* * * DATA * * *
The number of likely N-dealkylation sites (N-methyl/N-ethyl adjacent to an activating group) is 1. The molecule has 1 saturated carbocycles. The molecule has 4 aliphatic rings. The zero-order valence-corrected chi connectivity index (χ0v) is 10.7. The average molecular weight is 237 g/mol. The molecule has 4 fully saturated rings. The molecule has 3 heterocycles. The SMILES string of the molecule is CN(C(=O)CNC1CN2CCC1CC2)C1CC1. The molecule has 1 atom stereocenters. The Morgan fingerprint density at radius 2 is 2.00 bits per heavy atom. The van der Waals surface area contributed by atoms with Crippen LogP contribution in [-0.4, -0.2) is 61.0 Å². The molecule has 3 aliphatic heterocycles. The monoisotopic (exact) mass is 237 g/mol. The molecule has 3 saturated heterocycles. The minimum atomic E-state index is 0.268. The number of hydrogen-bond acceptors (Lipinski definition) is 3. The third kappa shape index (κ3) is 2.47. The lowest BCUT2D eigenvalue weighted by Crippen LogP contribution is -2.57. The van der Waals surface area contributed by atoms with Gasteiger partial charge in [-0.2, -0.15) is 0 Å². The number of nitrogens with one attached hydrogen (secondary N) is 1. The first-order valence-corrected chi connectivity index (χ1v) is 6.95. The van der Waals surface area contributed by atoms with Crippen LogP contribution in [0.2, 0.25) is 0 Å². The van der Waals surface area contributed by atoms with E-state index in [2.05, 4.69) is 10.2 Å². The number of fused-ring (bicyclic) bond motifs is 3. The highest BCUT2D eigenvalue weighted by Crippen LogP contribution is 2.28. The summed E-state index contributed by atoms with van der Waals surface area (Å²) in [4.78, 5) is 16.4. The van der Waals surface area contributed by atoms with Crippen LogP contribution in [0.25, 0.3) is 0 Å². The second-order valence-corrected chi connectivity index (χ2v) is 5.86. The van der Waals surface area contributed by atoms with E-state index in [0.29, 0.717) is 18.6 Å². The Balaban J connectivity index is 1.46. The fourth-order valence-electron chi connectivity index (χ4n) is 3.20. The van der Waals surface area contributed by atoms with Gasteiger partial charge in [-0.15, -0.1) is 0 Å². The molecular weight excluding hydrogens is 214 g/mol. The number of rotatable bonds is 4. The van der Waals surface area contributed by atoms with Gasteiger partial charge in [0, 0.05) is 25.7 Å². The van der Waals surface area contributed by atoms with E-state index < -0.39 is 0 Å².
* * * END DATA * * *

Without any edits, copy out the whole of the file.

The number of likely N-dealkylation sites (N-methyl/N-ethyl adjacent to an activating group) is 1. The molecule has 1 saturated carbocycles. The molecule has 4 aliphatic rings. The zero-order valence-corrected chi connectivity index (χ0v) is 10.7. The average molecular weight is 237 g/mol. The molecule has 4 fully saturated rings. The molecule has 3 heterocycles. The SMILES string of the molecule is CN(C(=O)CNC1CN2CCC1CC2)C1CC1. The molecule has 1 atom stereocenters. The Morgan fingerprint density at radius 2 is 2.00 bits per heavy atom. The van der Waals surface area contributed by atoms with Crippen LogP contribution in [-0.4, -0.2) is 61.0 Å². The molecule has 3 aliphatic heterocycles. The monoisotopic (exact) mass is 237 g/mol. The molecule has 3 saturated heterocycles. The minimum atomic E-state index is 0.268. The number of hydrogen-bond acceptors (Lipinski definition) is 3. The third kappa shape index (κ3) is 2.47. The lowest BCUT2D eigenvalue weighted by Crippen LogP contribution is -2.57. The van der Waals surface area contributed by atoms with Gasteiger partial charge in [-0.2, -0.15) is 0 Å². The number of nitrogens with one attached hydrogen (secondary N) is 1. The first-order valence-corrected chi connectivity index (χ1v) is 6.95. The van der Waals surface area contributed by atoms with Crippen LogP contribution in [0.2, 0.25) is 0 Å². The van der Waals surface area contributed by atoms with E-state index in [2.05, 4.69) is 10.2 Å². The number of fused-ring (bicyclic) bond motifs is 3. The highest BCUT2D eigenvalue weighted by Crippen LogP contribution is 2.28. The summed E-state index contributed by atoms with van der Waals surface area (Å²) in [4.78, 5) is 16.4. The van der Waals surface area contributed by atoms with Crippen LogP contribution in [0.25, 0.3) is 0 Å². The second-order valence-corrected chi connectivity index (χ2v) is 5.86. The van der Waals surface area contributed by atoms with E-state index in [0.29, 0.717) is 18.6 Å². The Balaban J connectivity index is 1.46. The fourth-order valence-electron chi connectivity index (χ4n) is 3.20. The van der Waals surface area contributed by atoms with Gasteiger partial charge in [-0.15, -0.1) is 0 Å². The molecular weight excluding hydrogens is 214 g/mol. The number of rotatable bonds is 4. The van der Waals surface area contributed by atoms with Gasteiger partial charge in [0, 0.05) is 25.7 Å². The van der Waals surface area contributed by atoms with E-state index < -0.39 is 0 Å².